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Perils of private armies go beyond Wagner in Russia

Private armies allow sovereign countries plausible deniability of atrocities that take place during conflicts. They cock-a-snook at international conventions
Last Updated : 27 June 2023, 11:52 IST

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The dramatic events in Russia, where Yevgeny Prigozhin, the head of the private force called Wagner Group, led an unsuccessful rebellion against the Russian State bring into focus the role of private armies in modern war.

Wagner Group is significant because the private army fought the Ukrainian armed forces across a vast area in the heart of Europe and prevailed over both frontline Western weapons such as HIMARS, Storm Shadow missiles and Switchblade drones as well as war-drilled tactics of NATO-trained Ukrainian armed forces. Its victory in the siege of Bakhmut showed the world that private armies can deploy war resources efficiently and remain motivated throughout a conflict with far greater flexibility in tactics reflected in the Wagner Group tying down vastly bigger number of Ukrainian forces and neutralising any flanking manoeuvre that the Ukrainians tried.

Prigozhin's mercenaries have also won major battles in Africa. In Sudan, it assisted Russia-backed Omar Bashir troops till he was eventually overthrown in 2019. In Mali, it has helped in stalling elections, while in Libya it perused Russia-backed rebel leader Khalifa Hiftar. In the Central African Republic, the Wagner Group helped the incumbent regime against rebel forces in a bloody and successful series of battles. In Mozambique, on behalf of the government, it fights terrorist groups linked to Al-Shabaab.

Mercenary ‘Advantages’

The Wagner Group is not the first private army to make international headlines. During the United States-led invasion of Iraq, Backwater — a mercenary group founded in 1997 — became widely known for its controversial activities in Iraq during the early 2000s. As a private military company, it played a significant role in providing security services and military support to the US government and its allies. It was so powerful that the US media did not even refer to it as a private army, but as ‘armed contractors’.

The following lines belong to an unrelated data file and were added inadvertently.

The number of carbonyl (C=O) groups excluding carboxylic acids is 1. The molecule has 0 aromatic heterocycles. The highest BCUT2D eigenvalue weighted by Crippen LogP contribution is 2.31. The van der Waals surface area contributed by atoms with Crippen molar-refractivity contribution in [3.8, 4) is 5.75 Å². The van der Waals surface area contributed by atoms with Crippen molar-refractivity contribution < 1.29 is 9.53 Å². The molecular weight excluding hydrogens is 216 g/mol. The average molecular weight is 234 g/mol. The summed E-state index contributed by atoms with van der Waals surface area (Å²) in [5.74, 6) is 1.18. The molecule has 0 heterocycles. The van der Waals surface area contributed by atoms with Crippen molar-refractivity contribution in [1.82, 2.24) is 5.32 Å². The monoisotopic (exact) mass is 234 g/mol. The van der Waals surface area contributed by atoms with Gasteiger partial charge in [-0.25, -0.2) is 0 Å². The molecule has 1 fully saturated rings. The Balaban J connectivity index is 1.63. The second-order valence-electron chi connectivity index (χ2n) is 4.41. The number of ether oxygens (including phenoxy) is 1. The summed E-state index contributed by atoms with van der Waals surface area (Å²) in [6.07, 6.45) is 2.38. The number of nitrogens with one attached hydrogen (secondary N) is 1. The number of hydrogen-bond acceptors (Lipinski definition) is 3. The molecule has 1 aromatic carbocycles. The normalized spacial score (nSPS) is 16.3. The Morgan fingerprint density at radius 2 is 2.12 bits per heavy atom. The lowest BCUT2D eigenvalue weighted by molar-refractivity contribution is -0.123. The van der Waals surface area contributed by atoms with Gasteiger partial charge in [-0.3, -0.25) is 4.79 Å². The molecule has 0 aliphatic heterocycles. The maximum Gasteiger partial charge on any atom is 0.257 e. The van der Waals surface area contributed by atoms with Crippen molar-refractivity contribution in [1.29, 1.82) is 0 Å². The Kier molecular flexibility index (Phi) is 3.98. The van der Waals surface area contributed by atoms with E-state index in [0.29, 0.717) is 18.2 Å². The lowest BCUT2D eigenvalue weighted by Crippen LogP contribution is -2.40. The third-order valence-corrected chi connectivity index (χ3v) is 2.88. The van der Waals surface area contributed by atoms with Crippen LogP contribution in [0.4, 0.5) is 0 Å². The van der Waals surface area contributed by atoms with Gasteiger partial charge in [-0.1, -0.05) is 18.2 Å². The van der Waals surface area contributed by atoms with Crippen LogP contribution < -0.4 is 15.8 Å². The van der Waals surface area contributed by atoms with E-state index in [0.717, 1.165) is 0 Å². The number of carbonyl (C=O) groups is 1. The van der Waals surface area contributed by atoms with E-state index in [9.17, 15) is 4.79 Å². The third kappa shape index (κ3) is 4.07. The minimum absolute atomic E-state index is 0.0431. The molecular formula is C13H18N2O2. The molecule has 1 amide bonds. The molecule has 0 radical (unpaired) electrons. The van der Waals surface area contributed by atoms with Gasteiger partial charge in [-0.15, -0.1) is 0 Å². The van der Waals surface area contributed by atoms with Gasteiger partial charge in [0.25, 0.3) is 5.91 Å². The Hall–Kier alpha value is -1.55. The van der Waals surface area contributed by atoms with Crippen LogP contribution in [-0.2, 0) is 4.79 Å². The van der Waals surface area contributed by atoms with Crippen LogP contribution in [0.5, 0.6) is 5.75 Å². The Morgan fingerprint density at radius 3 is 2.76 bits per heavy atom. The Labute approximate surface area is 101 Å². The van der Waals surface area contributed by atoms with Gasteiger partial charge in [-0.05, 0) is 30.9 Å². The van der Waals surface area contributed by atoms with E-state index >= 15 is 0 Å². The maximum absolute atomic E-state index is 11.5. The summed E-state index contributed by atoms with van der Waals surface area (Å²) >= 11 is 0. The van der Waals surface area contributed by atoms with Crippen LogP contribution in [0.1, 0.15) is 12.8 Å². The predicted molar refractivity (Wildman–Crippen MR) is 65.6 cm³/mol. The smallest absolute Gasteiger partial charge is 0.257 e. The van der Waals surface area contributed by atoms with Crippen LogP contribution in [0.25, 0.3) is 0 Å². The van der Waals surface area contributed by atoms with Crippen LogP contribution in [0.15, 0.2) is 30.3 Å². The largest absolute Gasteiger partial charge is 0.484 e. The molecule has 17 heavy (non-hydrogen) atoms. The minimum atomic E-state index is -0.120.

Private armies come with four major advantages. The first is military expertise. Blackwater, for example, recruited personnel with extensive military experience, often from elite special forces units, providing the company with a pool of highly-skilled operators. Their expertise allowed them to carry out complex missions and handle high-risk situations effectively.
The second is that private armies allow for flexibility and quick response to emerging security challenges, allowing for swift action in critical situations.

The third is that private armies allow sovereign countries plausible deniability of atrocities and human rights violations that take place during such conflicts. The Wagner Group’s operations in Africa demonstrated Russia's ability to deploy military capabilities without official acknowledgement. This allowed Moscow to maintain plausible deniability, avoiding direct involvement in the conflict, while achieving its objectives through proxy forces.

The fourth is that private armies are cost-effective. They are cost-effective, both in the short and long run, when compared to maintaining standing armies. Money thus saved by cutting revenue expenditure can be allocated to other modernising goals.

The Flaws

Despite these advantages, private armies have some structural flaws. They are by their very conception a mercenary force and open to the highest bidder. That the CIA would have interest in a revolt against the Russian regime and that the revolt was likely the reason why Putin starved the Wagner Group howitzers, helicopters, and ammunition in the crucial phase of the Bakhmut siege, underlines that Putin cut his private army to size just in time.

The defining issue with non-State actors such as private armies acting as instruments of nations as agents of armed action in international relations go beyond a Blackwater in Iraq or a Wagner in Ukraine. They strike at the very heart of international relations and point to the increasing impotence of international institutions such as the United Nations and the African Union. These murderous collectives are not bound by protocols that govern the laws of war, such as the Geneva Conventions.

It is striking that the world has learned nothing from 300 years of conflict where, in countries such as India, the private armies of a trading firm (East India Company) subjugated a civilisation. It is time to rein in the private toughs. Yet, it’s not about to happen, as the success of the Wagner Group shows they may have undesirable repercussions, but they deliver results on the battlefield.

(Ninad D Sheth is a senior journalist.)

Disclaimer: The views expressed above are the author's own. They do not necessarily reflect the views of DH.

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Published 27 June 2023, 05:51 IST

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